Friday, April 30, 2010

Camera Upgrade

Either May 4th or the 6th I will be filming my culture studies class, "Global Perspectives on Culture". Prof. Baker has focused the course on terrorism, minority identities, ethnocide, and ideocide. Although much of our syllabus is centered around these topics, we talk about everything under the sun. Topics we have discussed: sexual abuse of children by Catholic priests, racial and ethnic stereotypes in popular movies, new Arizona immigration laws, the firing of Allen Zaruba, the concept of abolishing race, Chinese censorship, the earthquake in Haiti, so on and so forth. With this environment, students are open and conscious to a wide array issues on culture, so this is a great place to film a discussion on themes in my film. As of now, I have 1) a 35 mm Panasonic camera on a tripod (pictured below) to capture the classroom from a corner of the room and the 2) Flip Video which I will use for more closer, intimate shots. One might ask, "Why do you need the Panasonic? Why not shoot with the Flip?" and "What's the purpose of filming a classroom discussion?"

The Panasonic:
The Flip is a great camera for filming subjects within a few feet, which is what I have been doing for my interviews. Now, since the parameters are larger in the classroom, a more sophisticated camera with better audio and visual quality is necessary. The boom mic is probably my favorite feature. The audio for the Flip is very nice for such a limited camera, but it cannot compete with the ability to clearly record a distant voice. Not only is the audio sensitivity higher than the Flip, the directional feature helps to cancel out any noise that is not in the direction the microphone is aimed.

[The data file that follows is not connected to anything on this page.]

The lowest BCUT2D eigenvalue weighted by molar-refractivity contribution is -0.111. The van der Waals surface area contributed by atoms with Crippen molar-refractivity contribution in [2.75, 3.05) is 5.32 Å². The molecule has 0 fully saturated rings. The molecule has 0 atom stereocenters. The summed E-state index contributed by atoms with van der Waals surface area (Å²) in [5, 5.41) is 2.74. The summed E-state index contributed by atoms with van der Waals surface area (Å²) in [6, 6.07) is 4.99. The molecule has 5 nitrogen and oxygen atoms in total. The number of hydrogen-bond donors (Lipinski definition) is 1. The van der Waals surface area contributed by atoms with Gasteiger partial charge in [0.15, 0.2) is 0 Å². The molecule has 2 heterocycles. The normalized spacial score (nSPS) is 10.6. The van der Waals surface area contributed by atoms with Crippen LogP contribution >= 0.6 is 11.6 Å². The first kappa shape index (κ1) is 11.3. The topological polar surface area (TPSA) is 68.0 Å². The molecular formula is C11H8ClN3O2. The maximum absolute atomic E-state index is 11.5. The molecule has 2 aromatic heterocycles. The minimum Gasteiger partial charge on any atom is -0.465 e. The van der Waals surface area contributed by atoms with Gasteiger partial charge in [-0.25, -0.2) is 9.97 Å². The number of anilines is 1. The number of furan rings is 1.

Goal of the classroom discussion:
As of now, my footage is comprised of interviews. Since I am trying to understand the dynamics of race on campus it would be beneficial to witness the dynamics between students who speak on race. Do they become shy when speaking on race? Are they hostile when provoked? What kind of examples will they bring up? How do classmates react towards black jokes? How does a white individual react to hearing the "nigger"? These are all questions that, when especially spoken about in a large diverse group, will produce different types of gestures, reactions, looks of expression, and changes in tone of voice that can be evaluated and analyzed. The point is to see rather than hear the way racism affects students on campus. I could tell you all day about how white students react when hearing a racial slur, but I argue you cannot fully comprehend the affects and reactions of those students until it is physically seen. There is a difference between listening to a radio advertisement and seeing that same advertisement on TV.

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